Google has a calculator built into it’s search engine. I never knew that. If you type “meters in mile” for example, it will give you the answer. You can also type typical math problems such as (2*4)+9 and the answer will appear.
You can also ask it to return definitions. Type “define: google” for example, and you get the answer. It appears as though a “:” is mandatory to see the results in the “definition” format.
Because I use firefox browser I always have the google seach bar on my browser … so I doubt I will “reach” for start/programs/accessories/calculator much in the future … and I never did reach for the dictionary, just ask my teachers.
This is a very neat on-line utility for splitting images. It will build the mouseovers even. It will only work with proportional images needing splitting, but if you only do one every once in a while it might work well for you.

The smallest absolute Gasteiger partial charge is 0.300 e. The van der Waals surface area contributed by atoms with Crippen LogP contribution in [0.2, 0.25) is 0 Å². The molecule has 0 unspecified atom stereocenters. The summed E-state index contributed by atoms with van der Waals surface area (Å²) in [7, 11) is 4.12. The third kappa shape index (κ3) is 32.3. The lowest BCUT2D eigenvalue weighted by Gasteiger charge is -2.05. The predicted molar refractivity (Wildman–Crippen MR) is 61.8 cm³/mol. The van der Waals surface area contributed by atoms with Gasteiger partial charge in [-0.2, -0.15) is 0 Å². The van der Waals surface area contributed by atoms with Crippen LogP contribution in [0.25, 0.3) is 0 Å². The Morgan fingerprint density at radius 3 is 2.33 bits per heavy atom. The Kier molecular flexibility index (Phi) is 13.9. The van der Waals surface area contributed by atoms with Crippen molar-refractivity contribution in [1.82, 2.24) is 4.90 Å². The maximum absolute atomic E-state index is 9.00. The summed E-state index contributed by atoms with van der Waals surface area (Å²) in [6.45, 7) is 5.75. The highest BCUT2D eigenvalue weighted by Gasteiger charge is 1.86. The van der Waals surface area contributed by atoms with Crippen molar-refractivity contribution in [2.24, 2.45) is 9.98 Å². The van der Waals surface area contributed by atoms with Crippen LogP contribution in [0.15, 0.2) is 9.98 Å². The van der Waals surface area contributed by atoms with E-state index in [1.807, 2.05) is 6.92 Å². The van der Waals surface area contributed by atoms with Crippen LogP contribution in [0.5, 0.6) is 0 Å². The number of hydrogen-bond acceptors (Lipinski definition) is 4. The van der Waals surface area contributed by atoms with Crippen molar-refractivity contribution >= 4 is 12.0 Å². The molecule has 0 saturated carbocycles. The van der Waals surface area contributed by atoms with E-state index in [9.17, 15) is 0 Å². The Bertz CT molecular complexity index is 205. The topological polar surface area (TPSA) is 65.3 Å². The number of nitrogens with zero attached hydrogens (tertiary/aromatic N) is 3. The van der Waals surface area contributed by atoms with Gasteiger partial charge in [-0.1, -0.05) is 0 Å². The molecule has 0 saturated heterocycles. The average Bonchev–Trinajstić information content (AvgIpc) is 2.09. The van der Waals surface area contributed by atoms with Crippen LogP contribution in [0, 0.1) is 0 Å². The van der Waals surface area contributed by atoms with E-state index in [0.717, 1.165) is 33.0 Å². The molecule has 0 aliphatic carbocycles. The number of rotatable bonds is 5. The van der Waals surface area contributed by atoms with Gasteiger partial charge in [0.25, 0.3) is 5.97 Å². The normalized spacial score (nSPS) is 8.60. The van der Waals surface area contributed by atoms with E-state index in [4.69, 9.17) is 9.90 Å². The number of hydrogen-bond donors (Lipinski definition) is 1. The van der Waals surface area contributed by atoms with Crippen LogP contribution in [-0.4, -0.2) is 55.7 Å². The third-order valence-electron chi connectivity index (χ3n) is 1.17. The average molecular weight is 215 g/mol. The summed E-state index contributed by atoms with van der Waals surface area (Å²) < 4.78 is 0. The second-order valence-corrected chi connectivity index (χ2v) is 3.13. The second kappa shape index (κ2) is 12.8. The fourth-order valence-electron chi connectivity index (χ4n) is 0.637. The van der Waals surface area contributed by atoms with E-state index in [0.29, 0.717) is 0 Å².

This little on-line utility will help you build a favicon. You can build one manually if you wish using irfanview and your image editor, but if you don’t need a lot of control, give this a try.
Find a missing font by answering a few questions. The bigger the sample you have, the more likely you are to find what you are looking for. Hint, if you don’t know say you don’t.
I am considering adding Mike Davidson to my personal list of web/html heros. He has something called sIFR (flash replacement of text so a nicer anti-aliased font can be used). Or as he puts it: Introducing sIFR, The Healthy Alternative to Browser Text.
I think I will try playing with this. If I understand it right, and I have to admit it is presented in a way that makes it a little hard for us slow people to follow, you have your text, use his engine to export your text, and it is embedded as a swf file.
I love Google. At the bottom of a recent Google search up pops a promo for Picasa. It said:
You can find any image you want on the Web. How about on your own computer?